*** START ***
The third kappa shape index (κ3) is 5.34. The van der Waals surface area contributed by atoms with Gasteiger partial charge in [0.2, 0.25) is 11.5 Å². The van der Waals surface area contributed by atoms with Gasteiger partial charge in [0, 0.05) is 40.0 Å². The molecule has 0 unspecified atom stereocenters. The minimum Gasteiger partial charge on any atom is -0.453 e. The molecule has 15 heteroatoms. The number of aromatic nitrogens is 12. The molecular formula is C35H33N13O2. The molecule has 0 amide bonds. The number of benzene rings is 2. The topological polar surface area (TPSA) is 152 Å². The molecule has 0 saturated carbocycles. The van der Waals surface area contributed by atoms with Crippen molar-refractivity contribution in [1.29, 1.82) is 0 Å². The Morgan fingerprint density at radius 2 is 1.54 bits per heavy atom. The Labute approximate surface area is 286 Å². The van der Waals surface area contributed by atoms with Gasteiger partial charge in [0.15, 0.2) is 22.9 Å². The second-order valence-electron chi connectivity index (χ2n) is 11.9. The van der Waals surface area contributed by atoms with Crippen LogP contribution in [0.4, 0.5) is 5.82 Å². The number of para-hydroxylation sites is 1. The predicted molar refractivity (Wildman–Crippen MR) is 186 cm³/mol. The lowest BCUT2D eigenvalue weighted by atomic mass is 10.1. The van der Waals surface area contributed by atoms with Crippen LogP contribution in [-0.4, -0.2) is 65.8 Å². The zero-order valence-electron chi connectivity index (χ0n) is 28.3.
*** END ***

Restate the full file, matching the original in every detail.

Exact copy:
The third kappa shape index (κ3) is 5.34. The van der Waals surface area contributed by atoms with Gasteiger partial charge in [0.2, 0.25) is 11.5 Å². The van der Waals surface area contributed by atoms with Gasteiger partial charge in [0, 0.05) is 40.0 Å². The molecule has 0 unspecified atom stereocenters. The minimum Gasteiger partial charge on any atom is -0.453 e. The molecule has 15 heteroatoms. The number of aromatic nitrogens is 12. The molecular formula is C35H33N13O2. The molecule has 0 amide bonds. The number of benzene rings is 2. The topological polar surface area (TPSA) is 152 Å². The molecule has 0 saturated carbocycles. The van der Waals surface area contributed by atoms with Crippen molar-refractivity contribution in [1.29, 1.82) is 0 Å². The Morgan fingerprint density at radius 2 is 1.54 bits per heavy atom. The Labute approximate surface area is 286 Å². The van der Waals surface area contributed by atoms with Gasteiger partial charge in [0.15, 0.2) is 22.9 Å². The second-order valence-electron chi connectivity index (χ2n) is 11.9. The van der Waals surface area contributed by atoms with Crippen LogP contribution in [0.4, 0.5) is 5.82 Å². The number of para-hydroxylation sites is 1. The predicted molar refractivity (Wildman–Crippen MR) is 186 cm³/mol. The lowest BCUT2D eigenvalue weighted by atomic mass is 10.1. The van der Waals surface area contributed by atoms with Crippen LogP contribution in [-0.4, -0.2) is 65.8 Å². The zero-order valence-electron chi connectivity index (χ0n) is 28.3.